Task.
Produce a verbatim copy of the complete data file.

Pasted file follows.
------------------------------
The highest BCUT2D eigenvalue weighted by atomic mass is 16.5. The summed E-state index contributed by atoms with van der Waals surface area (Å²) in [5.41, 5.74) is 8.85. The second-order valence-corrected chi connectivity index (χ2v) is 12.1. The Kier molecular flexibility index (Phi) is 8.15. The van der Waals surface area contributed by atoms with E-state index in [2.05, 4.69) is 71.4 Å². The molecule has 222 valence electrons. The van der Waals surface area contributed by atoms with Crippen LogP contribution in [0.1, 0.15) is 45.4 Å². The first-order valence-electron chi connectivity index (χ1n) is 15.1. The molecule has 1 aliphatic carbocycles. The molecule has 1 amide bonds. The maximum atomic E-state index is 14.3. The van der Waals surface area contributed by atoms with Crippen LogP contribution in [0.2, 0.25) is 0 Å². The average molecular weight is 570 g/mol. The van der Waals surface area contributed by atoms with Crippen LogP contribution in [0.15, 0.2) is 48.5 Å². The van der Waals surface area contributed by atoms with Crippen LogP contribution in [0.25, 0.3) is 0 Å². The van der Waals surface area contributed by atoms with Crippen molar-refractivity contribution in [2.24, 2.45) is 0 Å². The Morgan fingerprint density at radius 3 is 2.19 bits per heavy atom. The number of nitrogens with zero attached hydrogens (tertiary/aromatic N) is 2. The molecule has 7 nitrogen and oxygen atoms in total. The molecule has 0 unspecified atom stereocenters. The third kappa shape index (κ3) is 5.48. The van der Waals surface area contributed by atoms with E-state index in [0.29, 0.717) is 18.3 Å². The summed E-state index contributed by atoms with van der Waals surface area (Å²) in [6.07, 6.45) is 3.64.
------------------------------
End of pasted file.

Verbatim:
The highest BCUT2D eigenvalue weighted by atomic mass is 16.5. The summed E-state index contributed by atoms with van der Waals surface area (Å²) in [5.41, 5.74) is 8.85. The second-order valence-corrected chi connectivity index (χ2v) is 12.1. The Kier molecular flexibility index (Phi) is 8.15. The van der Waals surface area contributed by atoms with E-state index in [2.05, 4.69) is 71.4 Å². The molecule has 222 valence electrons. The van der Waals surface area contributed by atoms with Crippen LogP contribution in [0.1, 0.15) is 45.4 Å². The first-order valence-electron chi connectivity index (χ1n) is 15.1. The molecule has 1 aliphatic carbocycles. The molecule has 1 amide bonds. The maximum atomic E-state index is 14.3. The van der Waals surface area contributed by atoms with Crippen LogP contribution in [0.2, 0.25) is 0 Å². The average molecular weight is 570 g/mol. The van der Waals surface area contributed by atoms with Crippen LogP contribution in [0.15, 0.2) is 48.5 Å². The van der Waals surface area contributed by atoms with Crippen LogP contribution in [0.25, 0.3) is 0 Å². The van der Waals surface area contributed by atoms with Crippen molar-refractivity contribution in [2.24, 2.45) is 0 Å². The Morgan fingerprint density at radius 3 is 2.19 bits per heavy atom. The number of nitrogens with zero attached hydrogens (tertiary/aromatic N) is 2. The molecule has 7 nitrogen and oxygen atoms in total. The molecule has 0 unspecified atom stereocenters. The third kappa shape index (κ3) is 5.48. The van der Waals surface area contributed by atoms with E-state index in [0.29, 0.717) is 18.3 Å². The summed E-state index contributed by atoms with van der Waals surface area (Å²) in [6.07, 6.45) is 3.64.